Fostered and reared by Britain, and Saudi Arabia and some other Gulf countries, the Sunni jihadis have sent threats to both Russia and India. A video been posted on YouTube: “This is a message to you, oh Vladimir Putin, these are the jets that you have sent to [Syria’s] Bashar, we will send them to you, God willing, remember that,” said one fighter in Arabic, according to the Russian-language subtitles in the video. “And we will liberate Chechnya and the entire Caucasus, God willing,” said the militant. “The Islamic State is and will be and it is expanding God willing.” “Your throne has already teetered, it is under threat and will fall when we come to you because Allah is truly on our side,” said the jihadi. “We are already on our way God willing.”
Russia has fought two wars with Islamic separatists in Chechnya over the past 20 years. The unrest has since engulfed the entire North Caucasus including Dagestan and Ingushetia, where attacks on authorities are a regular occurrence.
On Sept. 3, al-Qaeda announced the establishment of a new branch, called “Qaedat al-Jihad in the Indian Subcontinent.” The group reports to Mullah Omar, the head of the Afghan Taliban, and is led by a former commander in the Movement of the Taliban in Pakistan who also served as a sharia official in al-Qaeda’s branch in Pakistan. The ultimate goal of al-Qaeda in the Indian Subcontinent is the same as al-Qaeda’s: to establish a global caliphate and impose sharia, or Islamic law. While al-Zawahiri’s statement referred to the “Indian Subcontinent,” a term that most commonly includes India, Pakistan, Bangladesh and Nepal, his comments were widely seen as directed at India, a Hindu-majority nation with a large Muslim minority.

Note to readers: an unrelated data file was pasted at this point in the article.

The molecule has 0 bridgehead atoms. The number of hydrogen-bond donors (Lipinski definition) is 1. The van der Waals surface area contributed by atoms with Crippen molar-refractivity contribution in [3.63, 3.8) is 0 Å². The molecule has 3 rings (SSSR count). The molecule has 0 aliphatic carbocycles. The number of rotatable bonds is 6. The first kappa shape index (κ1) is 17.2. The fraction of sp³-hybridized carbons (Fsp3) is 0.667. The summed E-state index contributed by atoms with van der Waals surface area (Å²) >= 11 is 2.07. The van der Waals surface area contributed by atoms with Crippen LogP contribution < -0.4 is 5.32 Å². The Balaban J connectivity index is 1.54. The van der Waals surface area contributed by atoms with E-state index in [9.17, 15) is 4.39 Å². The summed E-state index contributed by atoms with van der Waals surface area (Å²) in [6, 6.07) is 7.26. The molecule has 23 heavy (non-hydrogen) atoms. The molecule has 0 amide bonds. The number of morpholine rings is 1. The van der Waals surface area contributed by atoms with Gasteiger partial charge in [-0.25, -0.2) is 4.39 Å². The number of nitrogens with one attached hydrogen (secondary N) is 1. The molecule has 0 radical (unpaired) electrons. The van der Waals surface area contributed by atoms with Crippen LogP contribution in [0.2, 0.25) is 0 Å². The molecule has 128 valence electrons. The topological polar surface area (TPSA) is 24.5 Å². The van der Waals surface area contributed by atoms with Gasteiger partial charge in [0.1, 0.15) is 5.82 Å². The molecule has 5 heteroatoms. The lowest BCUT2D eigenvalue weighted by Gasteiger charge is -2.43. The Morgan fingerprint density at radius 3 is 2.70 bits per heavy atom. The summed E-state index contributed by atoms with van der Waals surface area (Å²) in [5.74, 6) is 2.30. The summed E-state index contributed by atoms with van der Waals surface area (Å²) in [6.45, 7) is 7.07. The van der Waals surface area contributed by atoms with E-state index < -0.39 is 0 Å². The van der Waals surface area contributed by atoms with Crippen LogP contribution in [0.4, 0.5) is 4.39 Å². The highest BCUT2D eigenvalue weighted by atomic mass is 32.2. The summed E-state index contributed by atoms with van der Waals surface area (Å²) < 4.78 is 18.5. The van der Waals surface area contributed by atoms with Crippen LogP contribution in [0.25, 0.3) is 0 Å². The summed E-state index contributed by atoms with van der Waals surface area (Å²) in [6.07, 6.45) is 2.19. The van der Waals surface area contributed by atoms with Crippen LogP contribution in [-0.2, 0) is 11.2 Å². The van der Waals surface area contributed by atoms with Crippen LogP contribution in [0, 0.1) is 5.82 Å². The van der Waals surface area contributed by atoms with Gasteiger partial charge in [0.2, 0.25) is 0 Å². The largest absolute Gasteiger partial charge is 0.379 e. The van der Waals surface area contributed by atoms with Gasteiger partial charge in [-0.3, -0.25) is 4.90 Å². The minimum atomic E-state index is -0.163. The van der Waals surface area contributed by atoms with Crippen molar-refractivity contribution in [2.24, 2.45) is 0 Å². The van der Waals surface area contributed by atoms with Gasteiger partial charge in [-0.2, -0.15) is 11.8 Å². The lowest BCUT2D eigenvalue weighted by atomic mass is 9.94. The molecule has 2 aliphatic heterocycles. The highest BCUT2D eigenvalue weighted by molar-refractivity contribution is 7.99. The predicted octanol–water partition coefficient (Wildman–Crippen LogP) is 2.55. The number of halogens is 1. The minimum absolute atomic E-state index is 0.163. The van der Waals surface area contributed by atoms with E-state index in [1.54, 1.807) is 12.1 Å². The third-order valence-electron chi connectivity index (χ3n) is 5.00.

Responding to the threat, New Delhi has a heightened alert in the states of Gujarat, Uttar Pradesh, Madhya Pradesh, and Bihar. The Islamic State jihadis are also becoming active in what was once al-Qaeda’s exclusive zone in Afghanistan, dropping pamphlets to attract youth and setting off a recruitment race. India has changed, to an extent, after a couple of cataclysmic events in the 1990s and the first decade of the new millennium, all the more reason why the country has to be on guard against such doctrinaire propaganda naming specific areas like Assam, Gujarat, and Kashmir to foment sectarian strife.